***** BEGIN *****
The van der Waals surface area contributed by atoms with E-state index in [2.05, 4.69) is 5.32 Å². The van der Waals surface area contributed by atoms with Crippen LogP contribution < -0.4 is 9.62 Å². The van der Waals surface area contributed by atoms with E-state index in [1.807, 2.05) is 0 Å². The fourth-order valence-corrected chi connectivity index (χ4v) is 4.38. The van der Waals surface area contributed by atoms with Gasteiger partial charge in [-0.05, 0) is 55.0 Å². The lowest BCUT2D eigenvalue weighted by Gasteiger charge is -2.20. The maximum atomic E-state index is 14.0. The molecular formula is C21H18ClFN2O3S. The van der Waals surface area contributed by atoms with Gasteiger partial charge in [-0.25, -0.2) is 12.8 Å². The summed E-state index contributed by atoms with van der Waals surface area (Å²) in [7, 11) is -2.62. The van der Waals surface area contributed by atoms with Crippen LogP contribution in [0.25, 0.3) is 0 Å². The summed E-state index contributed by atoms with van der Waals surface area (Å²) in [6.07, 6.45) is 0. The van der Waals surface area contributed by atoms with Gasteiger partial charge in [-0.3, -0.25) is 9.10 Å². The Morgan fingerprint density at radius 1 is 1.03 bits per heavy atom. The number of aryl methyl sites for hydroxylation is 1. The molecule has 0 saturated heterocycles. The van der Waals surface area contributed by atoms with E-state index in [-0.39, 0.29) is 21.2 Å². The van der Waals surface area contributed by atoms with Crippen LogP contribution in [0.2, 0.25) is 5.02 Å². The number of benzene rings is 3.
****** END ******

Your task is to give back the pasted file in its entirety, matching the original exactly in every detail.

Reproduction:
The van der Waals surface area contributed by atoms with E-state index in [2.05, 4.69) is 5.32 Å². The van der Waals surface area contributed by atoms with Crippen LogP contribution < -0.4 is 9.62 Å². The van der Waals surface area contributed by atoms with E-state index in [1.807, 2.05) is 0 Å². The fourth-order valence-corrected chi connectivity index (χ4v) is 4.38. The van der Waals surface area contributed by atoms with Gasteiger partial charge in [-0.05, 0) is 55.0 Å². The lowest BCUT2D eigenvalue weighted by Gasteiger charge is -2.20. The maximum atomic E-state index is 14.0. The molecular formula is C21H18ClFN2O3S. The van der Waals surface area contributed by atoms with Gasteiger partial charge in [-0.25, -0.2) is 12.8 Å². The summed E-state index contributed by atoms with van der Waals surface area (Å²) in [7, 11) is -2.62. The van der Waals surface area contributed by atoms with Crippen LogP contribution in [0.25, 0.3) is 0 Å². The summed E-state index contributed by atoms with van der Waals surface area (Å²) in [6.07, 6.45) is 0. The van der Waals surface area contributed by atoms with Gasteiger partial charge in [-0.3, -0.25) is 9.10 Å². The Morgan fingerprint density at radius 1 is 1.03 bits per heavy atom. The number of aryl methyl sites for hydroxylation is 1. The molecule has 0 saturated heterocycles. The van der Waals surface area contributed by atoms with E-state index in [-0.39, 0.29) is 21.2 Å². The van der Waals surface area contributed by atoms with Crippen LogP contribution in [0.2, 0.25) is 5.02 Å². The number of benzene rings is 3.